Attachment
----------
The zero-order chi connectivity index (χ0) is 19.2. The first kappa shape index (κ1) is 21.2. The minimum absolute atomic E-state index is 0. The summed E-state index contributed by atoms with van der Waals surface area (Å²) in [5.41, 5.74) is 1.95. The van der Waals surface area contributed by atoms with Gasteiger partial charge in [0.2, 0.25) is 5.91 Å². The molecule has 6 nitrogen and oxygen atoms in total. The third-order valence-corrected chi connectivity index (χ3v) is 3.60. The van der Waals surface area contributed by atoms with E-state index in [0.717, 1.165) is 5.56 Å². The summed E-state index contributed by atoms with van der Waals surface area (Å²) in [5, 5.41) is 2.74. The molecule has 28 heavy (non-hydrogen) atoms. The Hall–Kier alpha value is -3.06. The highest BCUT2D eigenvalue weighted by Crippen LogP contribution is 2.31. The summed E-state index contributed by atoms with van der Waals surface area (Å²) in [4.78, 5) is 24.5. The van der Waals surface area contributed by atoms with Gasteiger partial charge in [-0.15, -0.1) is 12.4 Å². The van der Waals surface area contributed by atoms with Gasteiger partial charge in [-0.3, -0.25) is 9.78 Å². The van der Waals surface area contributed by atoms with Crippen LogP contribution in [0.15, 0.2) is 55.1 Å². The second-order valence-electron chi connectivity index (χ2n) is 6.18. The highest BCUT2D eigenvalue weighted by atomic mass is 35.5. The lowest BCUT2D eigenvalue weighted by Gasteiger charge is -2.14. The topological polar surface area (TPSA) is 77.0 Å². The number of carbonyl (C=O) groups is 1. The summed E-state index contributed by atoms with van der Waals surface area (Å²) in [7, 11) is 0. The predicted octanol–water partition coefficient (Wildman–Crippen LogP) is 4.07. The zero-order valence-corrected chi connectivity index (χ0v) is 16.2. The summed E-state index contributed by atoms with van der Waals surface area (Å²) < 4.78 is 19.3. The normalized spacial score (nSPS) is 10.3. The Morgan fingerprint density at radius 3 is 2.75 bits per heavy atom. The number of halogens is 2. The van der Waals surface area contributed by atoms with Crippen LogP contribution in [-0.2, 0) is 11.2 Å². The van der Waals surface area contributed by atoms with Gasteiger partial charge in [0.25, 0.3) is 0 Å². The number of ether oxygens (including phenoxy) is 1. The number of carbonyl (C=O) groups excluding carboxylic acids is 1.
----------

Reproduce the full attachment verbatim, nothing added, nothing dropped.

The zero-order chi connectivity index (χ0) is 19.2. The first kappa shape index (κ1) is 21.2. The minimum absolute atomic E-state index is 0. The summed E-state index contributed by atoms with van der Waals surface area (Å²) in [5.41, 5.74) is 1.95. The van der Waals surface area contributed by atoms with Gasteiger partial charge in [0.2, 0.25) is 5.91 Å². The molecule has 6 nitrogen and oxygen atoms in total. The third-order valence-corrected chi connectivity index (χ3v) is 3.60. The van der Waals surface area contributed by atoms with E-state index in [0.717, 1.165) is 5.56 Å². The summed E-state index contributed by atoms with van der Waals surface area (Å²) in [5, 5.41) is 2.74. The molecule has 28 heavy (non-hydrogen) atoms. The Hall–Kier alpha value is -3.06. The highest BCUT2D eigenvalue weighted by Crippen LogP contribution is 2.31. The summed E-state index contributed by atoms with van der Waals surface area (Å²) in [4.78, 5) is 24.5. The van der Waals surface area contributed by atoms with Gasteiger partial charge in [-0.15, -0.1) is 12.4 Å². The van der Waals surface area contributed by atoms with Gasteiger partial charge in [-0.3, -0.25) is 9.78 Å². The van der Waals surface area contributed by atoms with Crippen LogP contribution in [0.15, 0.2) is 55.1 Å². The second-order valence-electron chi connectivity index (χ2n) is 6.18. The highest BCUT2D eigenvalue weighted by atomic mass is 35.5. The lowest BCUT2D eigenvalue weighted by Gasteiger charge is -2.14. The topological polar surface area (TPSA) is 77.0 Å². The number of carbonyl (C=O) groups is 1. The summed E-state index contributed by atoms with van der Waals surface area (Å²) in [7, 11) is 0. The predicted octanol–water partition coefficient (Wildman–Crippen LogP) is 4.07. The zero-order valence-corrected chi connectivity index (χ0v) is 16.2. The summed E-state index contributed by atoms with van der Waals surface area (Å²) < 4.78 is 19.3. The normalized spacial score (nSPS) is 10.3. The Morgan fingerprint density at radius 3 is 2.75 bits per heavy atom. The number of halogens is 2. The van der Waals surface area contributed by atoms with Crippen LogP contribution in [-0.2, 0) is 11.2 Å². The van der Waals surface area contributed by atoms with Gasteiger partial charge in [0.25, 0.3) is 0 Å². The number of ether oxygens (including phenoxy) is 1. The number of carbonyl (C=O) groups excluding carboxylic acids is 1.